Congratulations, Democrats. You were right all along, as it turns out the election was never really close. The President-Elect won Florida, Ohio, Michigan, Wisconsin, North Carolina and my home state of Pennsylvania. It was a decisive night, unfortunately not in favor of our candidate.
I was one of the 94% of black women voters who cast a vote for Hillary Clinton in this Presidential Election. I am a lifelong Democrat and an advocate for the economically disadvantaged and disenfranchised. I am a Democrat because I believe that this party best represents my values. That being said, I believe that we have lost our way during this election.
If your first reaction to Hillary Clinton losing is to merely blame the racism, sexism and misogyny of white people in Middle America, then you can rightfully take your share of credit in our defeat. That kind of lazy intellectualism and self-righteousness cost us dearly in this election cycle. Throwing empathy into the dumpster was easier than talking to people who believed differently than us. We failed to articulate why our way was better for those that are struggling in the country regardless of their race.
Are there some racist and sexist people that voted for Donald Trump? Yes, of course there are some. But to pretend that we as Democrats don't have our own racial issues is naïve and dishonest. African-Americans voted in lower than expected numbers because many of us were unwilling to vote for either candidate, who we believed would fail to significantly address the concerns of black Americans. Hillary Clinton was seen by some as the candidate who called us "super predators" and played a role in the creation of the mass incarceration system that has devastated the black community. These issues made it hard for Hillary to muster the enthusiasm of many young black voters. Bigotry unfortunately is bipartisan and we still have not adequately addressed our own questionable racial history as a party.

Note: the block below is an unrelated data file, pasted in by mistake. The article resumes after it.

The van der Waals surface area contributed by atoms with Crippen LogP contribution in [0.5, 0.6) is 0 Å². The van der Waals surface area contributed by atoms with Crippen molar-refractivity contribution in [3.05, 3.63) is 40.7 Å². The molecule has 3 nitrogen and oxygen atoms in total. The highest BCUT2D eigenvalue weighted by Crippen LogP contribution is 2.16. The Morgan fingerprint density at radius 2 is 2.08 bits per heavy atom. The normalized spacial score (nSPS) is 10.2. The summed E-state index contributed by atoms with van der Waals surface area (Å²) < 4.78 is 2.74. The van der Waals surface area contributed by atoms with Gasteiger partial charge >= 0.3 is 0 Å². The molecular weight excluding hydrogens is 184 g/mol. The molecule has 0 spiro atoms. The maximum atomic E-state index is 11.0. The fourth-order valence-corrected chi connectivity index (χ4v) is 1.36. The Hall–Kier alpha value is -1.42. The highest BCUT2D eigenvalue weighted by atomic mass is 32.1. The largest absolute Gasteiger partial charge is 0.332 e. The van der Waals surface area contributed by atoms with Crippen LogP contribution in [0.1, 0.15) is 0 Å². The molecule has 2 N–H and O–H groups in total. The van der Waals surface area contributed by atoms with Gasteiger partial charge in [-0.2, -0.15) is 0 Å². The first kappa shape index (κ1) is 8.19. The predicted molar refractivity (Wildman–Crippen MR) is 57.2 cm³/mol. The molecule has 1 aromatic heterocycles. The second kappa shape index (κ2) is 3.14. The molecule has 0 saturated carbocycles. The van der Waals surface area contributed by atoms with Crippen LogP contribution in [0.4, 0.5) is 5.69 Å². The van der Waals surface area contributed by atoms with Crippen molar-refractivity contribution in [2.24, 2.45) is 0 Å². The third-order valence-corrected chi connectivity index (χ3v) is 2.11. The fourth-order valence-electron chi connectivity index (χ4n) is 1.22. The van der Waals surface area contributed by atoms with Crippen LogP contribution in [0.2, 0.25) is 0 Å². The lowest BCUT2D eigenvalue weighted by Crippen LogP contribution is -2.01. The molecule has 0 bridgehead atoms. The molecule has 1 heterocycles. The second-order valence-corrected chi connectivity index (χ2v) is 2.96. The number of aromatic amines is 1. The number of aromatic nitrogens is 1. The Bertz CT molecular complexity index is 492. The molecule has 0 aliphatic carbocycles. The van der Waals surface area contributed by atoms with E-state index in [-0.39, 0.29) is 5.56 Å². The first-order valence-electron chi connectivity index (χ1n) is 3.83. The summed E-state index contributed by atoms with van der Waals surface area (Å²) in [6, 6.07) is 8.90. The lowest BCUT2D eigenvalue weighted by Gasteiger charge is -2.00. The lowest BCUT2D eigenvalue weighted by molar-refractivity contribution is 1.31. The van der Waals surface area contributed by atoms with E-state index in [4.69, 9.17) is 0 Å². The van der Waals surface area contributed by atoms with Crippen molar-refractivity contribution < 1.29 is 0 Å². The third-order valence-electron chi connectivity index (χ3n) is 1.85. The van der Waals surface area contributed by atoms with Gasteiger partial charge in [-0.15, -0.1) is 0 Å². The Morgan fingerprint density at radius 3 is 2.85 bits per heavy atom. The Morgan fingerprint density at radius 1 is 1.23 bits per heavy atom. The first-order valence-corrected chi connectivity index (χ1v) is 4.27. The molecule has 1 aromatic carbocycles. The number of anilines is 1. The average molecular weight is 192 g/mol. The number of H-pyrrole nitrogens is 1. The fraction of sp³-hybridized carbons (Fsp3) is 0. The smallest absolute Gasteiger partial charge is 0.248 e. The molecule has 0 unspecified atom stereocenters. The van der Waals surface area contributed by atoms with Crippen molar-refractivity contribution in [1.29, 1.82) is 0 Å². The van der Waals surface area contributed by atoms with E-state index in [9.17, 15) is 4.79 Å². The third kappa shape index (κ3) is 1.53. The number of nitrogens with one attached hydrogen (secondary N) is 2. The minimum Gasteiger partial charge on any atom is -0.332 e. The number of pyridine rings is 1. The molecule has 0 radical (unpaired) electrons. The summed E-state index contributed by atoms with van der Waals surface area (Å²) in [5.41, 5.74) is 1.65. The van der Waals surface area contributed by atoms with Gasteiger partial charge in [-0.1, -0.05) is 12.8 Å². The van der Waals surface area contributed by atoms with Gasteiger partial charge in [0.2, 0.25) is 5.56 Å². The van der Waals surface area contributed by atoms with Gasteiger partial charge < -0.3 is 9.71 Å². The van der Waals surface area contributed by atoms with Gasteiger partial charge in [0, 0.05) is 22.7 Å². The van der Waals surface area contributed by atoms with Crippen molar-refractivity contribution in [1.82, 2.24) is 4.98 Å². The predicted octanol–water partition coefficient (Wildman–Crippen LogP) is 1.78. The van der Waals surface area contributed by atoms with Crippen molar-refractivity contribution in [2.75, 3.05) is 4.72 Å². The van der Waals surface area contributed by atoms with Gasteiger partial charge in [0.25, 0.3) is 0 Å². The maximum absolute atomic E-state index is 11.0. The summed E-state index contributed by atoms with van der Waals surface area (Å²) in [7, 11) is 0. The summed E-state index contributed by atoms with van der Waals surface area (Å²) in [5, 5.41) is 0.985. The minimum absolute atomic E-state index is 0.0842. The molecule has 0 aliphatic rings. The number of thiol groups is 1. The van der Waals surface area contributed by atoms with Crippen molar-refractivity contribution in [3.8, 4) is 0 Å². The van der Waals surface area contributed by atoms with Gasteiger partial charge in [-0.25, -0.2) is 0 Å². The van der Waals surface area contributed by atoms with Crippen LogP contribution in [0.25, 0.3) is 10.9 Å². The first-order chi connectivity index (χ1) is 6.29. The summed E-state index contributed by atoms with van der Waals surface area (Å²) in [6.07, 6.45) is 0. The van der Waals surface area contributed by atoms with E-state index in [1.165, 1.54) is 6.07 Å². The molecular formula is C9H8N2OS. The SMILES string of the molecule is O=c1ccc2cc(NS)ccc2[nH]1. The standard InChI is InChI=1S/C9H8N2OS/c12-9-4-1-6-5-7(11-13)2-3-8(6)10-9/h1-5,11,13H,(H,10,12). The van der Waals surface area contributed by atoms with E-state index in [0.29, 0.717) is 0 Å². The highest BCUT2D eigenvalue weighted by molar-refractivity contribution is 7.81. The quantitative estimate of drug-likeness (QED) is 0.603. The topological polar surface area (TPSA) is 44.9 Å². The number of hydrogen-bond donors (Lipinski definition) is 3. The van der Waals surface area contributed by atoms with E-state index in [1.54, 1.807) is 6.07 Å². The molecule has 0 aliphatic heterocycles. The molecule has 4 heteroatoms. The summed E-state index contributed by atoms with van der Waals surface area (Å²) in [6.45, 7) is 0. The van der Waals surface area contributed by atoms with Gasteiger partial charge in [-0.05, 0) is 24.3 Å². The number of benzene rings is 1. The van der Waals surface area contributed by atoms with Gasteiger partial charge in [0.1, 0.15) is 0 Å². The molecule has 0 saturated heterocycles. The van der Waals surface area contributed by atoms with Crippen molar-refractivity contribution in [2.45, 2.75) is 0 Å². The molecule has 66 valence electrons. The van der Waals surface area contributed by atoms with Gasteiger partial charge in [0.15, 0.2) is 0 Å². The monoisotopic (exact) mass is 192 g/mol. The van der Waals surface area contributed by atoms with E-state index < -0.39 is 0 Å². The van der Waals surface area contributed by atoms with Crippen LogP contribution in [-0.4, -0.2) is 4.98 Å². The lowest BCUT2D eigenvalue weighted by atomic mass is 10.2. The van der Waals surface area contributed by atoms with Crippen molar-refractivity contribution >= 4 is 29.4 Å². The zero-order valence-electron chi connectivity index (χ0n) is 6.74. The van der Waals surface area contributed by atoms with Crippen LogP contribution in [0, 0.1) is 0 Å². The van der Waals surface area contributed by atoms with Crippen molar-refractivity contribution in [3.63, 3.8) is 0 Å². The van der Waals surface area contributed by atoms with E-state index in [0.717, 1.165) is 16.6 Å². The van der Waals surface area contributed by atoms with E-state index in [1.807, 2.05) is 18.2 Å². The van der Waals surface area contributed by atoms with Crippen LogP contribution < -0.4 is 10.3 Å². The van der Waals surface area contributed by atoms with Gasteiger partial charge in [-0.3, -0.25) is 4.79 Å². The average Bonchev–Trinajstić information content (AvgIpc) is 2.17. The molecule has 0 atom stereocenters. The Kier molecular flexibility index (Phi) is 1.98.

In addition, we never fully ran against the incredibly flawed Donald Trump, but instead decided to take on his followers who we labeled as a racist "basket of deplorables" that were too dumb to see the truth of the supposedly evil Hitler-esque Trump. We demeaned them so viciously that if they had wanted to change their vote we never made them feel welcome to come back home. The tactic of shaming and ridiculing our friends, family and neighbors into thinking and voting the "acceptable" way surprisingly didn't work (sarcasm). With that kind of political outreach, is it any wonder these voters turned against us? If you don't believe me, ask the Republicans how the strategy of shaming, name calling and lack of empathy has worked with them and African-American voters who vote over 90% for Democrats.
The spectrum of blame is wider than just our candidate or party. Our unholy alliance with many in the media who put front and center their obvious disdain for Donald Trump and adoration of Hillary Clinton in seemingly every news story made the system appear rigged against not only Republicans, but also for other candidates in our own party like Bernie Sanders. The hacking of email accounts in an attempt to impact the election is outrageous, but we also can't willfully ignore the content of the emails showing time and again those in the media privately aligning with, and even outright helping, the Clinton campaign. The repercussions of these actions will be felt for many elections to come as every journalist is now suspect as a biased mouthpiece of party elites. The Fourth Estate has been irredeemably damaged by steering stories for their own candidate. We even had journalists openly declare that doing anything besides actively trying to get Hillary Clinton elected was immoral. The reason I am frustrated by this behavior is that it was all so unnecessary. We had the better and more experienced candidate. I believe we had better policies that would have helped working and poor people and if we had only let the process play out fairly, I have no doubt that Donald Trump would have sank his own candidacy.